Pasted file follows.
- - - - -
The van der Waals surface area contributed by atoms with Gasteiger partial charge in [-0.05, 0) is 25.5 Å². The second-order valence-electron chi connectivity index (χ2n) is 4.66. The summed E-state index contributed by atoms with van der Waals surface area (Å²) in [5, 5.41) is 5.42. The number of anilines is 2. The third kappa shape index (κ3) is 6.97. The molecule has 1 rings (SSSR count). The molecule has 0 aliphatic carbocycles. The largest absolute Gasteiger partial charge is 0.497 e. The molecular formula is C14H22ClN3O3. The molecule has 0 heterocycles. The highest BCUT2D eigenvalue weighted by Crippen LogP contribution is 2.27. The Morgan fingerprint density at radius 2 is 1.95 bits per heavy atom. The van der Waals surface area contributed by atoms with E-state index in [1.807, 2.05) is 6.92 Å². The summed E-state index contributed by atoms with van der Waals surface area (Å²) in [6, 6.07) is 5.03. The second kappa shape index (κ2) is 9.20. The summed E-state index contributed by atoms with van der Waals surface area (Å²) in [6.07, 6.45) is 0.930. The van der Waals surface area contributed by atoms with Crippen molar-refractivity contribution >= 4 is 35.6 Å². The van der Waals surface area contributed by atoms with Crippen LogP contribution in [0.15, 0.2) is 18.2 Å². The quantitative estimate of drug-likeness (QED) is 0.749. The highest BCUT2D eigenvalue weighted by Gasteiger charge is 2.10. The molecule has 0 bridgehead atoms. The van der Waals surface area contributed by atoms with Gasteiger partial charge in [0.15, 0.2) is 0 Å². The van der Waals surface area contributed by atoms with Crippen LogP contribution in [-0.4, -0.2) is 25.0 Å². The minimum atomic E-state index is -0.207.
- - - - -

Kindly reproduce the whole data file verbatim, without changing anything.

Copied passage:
The van der Waals surface area contributed by atoms with Gasteiger partial charge in [-0.05, 0) is 25.5 Å². The second-order valence-electron chi connectivity index (χ2n) is 4.66. The summed E-state index contributed by atoms with van der Waals surface area (Å²) in [5, 5.41) is 5.42. The number of anilines is 2. The third kappa shape index (κ3) is 6.97. The molecule has 1 rings (SSSR count). The molecule has 0 aliphatic carbocycles. The largest absolute Gasteiger partial charge is 0.497 e. The molecular formula is C14H22ClN3O3. The molecule has 0 heterocycles. The highest BCUT2D eigenvalue weighted by Crippen LogP contribution is 2.27. The Morgan fingerprint density at radius 2 is 1.95 bits per heavy atom. The van der Waals surface area contributed by atoms with E-state index in [1.807, 2.05) is 6.92 Å². The summed E-state index contributed by atoms with van der Waals surface area (Å²) in [6, 6.07) is 5.03. The second kappa shape index (κ2) is 9.20. The summed E-state index contributed by atoms with van der Waals surface area (Å²) in [6.07, 6.45) is 0.930. The van der Waals surface area contributed by atoms with Crippen molar-refractivity contribution >= 4 is 35.6 Å². The van der Waals surface area contributed by atoms with Crippen LogP contribution in [0.15, 0.2) is 18.2 Å². The quantitative estimate of drug-likeness (QED) is 0.749. The highest BCUT2D eigenvalue weighted by Gasteiger charge is 2.10. The molecule has 0 bridgehead atoms. The van der Waals surface area contributed by atoms with Gasteiger partial charge in [0.15, 0.2) is 0 Å². The van der Waals surface area contributed by atoms with Crippen LogP contribution in [-0.4, -0.2) is 25.0 Å². The minimum atomic E-state index is -0.207.